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What to know about trust documents

On Behalf of | Aug 24, 2022 | Estate Planning |

Establishing a trust may benefit California residents for a couple of different reasons. First, the trust document takes effect the moment it is executed, which means that someone is immediately available to manage your affairs if you become incapacitated. Assets held in a trust are generally not subject to probate, which means that they are not a matter of public record. Revocable living trusts may be altered during your lifetime, which may provide greater flexibility if your needs change.

Revocable living trusts

A revocable trust allows you to be the trustee and the beneficiary. Therefore, you have the right to change its terms at any time, and it also ensures that you exercise a significant level of control over assets titled in the trust’s name. When you pass, the trust transitions to an irrevocable trust overseen by a successor trustee. Ideally, you will review this document as part of your routine estate planning process to ensure that the document reflects your final wishes.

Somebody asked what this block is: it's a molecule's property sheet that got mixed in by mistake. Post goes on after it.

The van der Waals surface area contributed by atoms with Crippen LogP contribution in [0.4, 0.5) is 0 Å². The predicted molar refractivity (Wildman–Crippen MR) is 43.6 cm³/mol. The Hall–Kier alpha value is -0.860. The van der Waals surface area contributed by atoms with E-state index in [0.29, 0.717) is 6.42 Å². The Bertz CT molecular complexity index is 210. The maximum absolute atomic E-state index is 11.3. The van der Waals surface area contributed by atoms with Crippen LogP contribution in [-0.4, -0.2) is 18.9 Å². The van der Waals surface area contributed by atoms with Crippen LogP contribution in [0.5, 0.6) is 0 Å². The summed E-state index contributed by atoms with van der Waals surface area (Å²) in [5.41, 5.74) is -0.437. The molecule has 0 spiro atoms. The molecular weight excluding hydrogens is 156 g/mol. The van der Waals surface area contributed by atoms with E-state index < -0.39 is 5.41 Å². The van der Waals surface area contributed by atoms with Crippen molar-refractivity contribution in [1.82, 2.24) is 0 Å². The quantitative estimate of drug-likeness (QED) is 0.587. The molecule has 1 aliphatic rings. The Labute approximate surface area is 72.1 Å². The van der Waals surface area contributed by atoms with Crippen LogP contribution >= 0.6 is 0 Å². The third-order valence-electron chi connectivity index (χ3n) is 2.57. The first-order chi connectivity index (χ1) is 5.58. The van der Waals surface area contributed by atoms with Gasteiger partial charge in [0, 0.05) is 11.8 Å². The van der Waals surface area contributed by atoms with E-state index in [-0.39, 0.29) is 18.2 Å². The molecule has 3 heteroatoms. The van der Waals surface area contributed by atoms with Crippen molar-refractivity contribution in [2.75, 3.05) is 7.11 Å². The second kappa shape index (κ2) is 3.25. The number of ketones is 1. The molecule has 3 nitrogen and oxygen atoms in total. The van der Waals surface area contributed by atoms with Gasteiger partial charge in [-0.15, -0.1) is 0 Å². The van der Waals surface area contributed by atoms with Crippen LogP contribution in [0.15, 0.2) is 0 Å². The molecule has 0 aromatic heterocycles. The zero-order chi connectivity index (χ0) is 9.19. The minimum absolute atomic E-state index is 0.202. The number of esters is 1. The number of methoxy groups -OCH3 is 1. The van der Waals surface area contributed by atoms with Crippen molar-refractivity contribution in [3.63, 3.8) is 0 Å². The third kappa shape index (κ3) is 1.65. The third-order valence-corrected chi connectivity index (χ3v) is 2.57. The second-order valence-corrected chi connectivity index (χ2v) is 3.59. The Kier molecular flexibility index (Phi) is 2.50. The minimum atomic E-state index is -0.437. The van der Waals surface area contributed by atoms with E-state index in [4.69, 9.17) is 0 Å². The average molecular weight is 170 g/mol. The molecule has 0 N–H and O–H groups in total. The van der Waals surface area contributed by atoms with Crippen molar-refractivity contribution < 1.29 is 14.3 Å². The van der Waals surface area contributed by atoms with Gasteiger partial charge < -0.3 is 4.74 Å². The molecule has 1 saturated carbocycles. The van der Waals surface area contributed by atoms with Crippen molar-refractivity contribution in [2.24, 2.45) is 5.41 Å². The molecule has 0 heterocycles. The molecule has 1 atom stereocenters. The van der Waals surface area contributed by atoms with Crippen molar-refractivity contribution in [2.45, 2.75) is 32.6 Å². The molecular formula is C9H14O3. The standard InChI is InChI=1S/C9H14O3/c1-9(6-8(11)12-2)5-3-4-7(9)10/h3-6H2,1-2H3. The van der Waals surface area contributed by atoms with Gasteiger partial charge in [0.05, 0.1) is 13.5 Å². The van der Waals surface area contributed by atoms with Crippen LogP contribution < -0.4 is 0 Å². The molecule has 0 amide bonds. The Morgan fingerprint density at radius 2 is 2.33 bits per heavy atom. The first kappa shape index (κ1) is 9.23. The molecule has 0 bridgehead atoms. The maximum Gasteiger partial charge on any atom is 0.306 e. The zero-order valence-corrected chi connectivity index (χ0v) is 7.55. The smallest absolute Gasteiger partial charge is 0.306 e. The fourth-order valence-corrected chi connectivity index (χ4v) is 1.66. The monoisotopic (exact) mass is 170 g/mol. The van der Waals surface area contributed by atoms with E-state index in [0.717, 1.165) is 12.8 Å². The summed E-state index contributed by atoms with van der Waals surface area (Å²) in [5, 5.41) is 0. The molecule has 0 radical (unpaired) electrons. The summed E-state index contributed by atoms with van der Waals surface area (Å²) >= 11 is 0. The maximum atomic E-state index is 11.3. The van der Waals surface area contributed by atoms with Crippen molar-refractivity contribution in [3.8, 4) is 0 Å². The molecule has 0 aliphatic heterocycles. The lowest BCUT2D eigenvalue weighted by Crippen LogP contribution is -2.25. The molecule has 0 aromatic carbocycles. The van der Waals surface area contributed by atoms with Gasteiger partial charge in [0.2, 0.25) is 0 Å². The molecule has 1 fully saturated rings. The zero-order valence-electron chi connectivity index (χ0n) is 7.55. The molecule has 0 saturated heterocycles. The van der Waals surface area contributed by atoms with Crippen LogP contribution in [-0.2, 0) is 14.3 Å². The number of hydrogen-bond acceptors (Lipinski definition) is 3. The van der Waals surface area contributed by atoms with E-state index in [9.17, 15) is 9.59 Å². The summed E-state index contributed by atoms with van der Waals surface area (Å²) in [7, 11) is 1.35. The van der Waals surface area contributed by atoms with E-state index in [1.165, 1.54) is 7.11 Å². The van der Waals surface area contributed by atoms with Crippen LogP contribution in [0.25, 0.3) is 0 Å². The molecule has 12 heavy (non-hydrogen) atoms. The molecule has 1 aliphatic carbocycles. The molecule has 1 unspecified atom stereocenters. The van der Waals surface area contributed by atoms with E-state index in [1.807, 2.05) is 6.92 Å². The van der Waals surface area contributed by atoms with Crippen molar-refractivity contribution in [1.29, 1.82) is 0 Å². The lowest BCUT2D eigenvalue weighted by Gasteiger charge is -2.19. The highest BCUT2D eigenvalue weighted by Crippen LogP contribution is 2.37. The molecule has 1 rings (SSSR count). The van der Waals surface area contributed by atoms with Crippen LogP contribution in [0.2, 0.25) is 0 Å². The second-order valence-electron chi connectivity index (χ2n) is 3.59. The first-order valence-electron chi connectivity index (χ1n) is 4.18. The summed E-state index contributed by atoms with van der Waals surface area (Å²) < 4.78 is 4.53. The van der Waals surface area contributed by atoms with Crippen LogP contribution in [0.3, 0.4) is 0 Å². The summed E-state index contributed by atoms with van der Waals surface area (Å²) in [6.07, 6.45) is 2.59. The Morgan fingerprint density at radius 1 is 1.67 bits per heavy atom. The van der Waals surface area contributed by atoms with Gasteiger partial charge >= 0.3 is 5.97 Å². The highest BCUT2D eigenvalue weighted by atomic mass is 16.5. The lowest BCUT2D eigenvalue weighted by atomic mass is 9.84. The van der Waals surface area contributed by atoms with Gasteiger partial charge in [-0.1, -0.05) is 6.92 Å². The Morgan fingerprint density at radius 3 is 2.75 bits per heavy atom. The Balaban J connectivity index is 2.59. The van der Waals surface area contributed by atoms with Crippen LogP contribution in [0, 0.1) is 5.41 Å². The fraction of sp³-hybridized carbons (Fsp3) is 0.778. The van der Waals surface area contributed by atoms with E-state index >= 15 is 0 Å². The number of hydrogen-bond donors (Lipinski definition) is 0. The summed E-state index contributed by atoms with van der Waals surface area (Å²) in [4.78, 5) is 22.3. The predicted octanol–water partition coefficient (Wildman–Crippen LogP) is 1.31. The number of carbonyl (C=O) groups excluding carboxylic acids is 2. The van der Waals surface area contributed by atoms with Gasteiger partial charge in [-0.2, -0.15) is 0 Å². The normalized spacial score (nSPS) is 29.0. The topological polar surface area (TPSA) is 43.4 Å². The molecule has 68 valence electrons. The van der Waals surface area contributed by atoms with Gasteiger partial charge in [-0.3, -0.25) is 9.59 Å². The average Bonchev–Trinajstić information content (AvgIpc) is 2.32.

Irrevocable trusts

As the name suggests, you generally can’t change the terms of an irrevocable trust after it is executed. Furthermore, you may not be able to serve as both trustee and beneficiary. However, this lack of control over trust assets may allow you to shield them from creditors or from being taken as part of a divorce settlement. They may also be safe from seizure by the government.

The use of a trust may enable you to reduce the value of your estate for tax purposes. It may also make it easier to transfer assets without causing conflicts between family members. As with any other estate plan document, a trust must conform with state law and be created while you are of sound mind to be considered valid.